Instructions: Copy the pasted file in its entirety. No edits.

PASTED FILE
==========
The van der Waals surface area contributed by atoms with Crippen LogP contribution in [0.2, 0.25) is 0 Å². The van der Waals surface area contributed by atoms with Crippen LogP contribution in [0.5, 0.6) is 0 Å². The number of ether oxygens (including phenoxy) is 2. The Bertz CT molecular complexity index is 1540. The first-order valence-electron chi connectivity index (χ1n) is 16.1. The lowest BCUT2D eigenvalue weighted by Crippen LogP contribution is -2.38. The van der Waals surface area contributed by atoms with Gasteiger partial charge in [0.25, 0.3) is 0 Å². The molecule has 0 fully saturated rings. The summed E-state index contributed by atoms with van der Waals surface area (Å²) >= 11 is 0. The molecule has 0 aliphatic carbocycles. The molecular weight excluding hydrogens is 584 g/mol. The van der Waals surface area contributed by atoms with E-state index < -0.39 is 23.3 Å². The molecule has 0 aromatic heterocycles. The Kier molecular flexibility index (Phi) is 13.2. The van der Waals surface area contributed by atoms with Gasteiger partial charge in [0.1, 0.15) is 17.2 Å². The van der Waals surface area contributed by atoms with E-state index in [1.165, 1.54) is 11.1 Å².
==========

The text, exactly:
The van der Waals surface area contributed by atoms with Crippen LogP contribution in [0.2, 0.25) is 0 Å². The van der Waals surface area contributed by atoms with Crippen LogP contribution in [0.5, 0.6) is 0 Å². The number of ether oxygens (including phenoxy) is 2. The Bertz CT molecular complexity index is 1540. The first-order valence-electron chi connectivity index (χ1n) is 16.1. The lowest BCUT2D eigenvalue weighted by Crippen LogP contribution is -2.38. The van der Waals surface area contributed by atoms with Gasteiger partial charge in [0.25, 0.3) is 0 Å². The molecule has 0 fully saturated rings. The summed E-state index contributed by atoms with van der Waals surface area (Å²) >= 11 is 0. The molecule has 0 aliphatic carbocycles. The molecular weight excluding hydrogens is 584 g/mol. The van der Waals surface area contributed by atoms with E-state index < -0.39 is 23.3 Å². The molecule has 0 aromatic heterocycles. The Kier molecular flexibility index (Phi) is 13.2. The van der Waals surface area contributed by atoms with Gasteiger partial charge in [0.1, 0.15) is 17.2 Å². The van der Waals surface area contributed by atoms with E-state index in [1.165, 1.54) is 11.1 Å².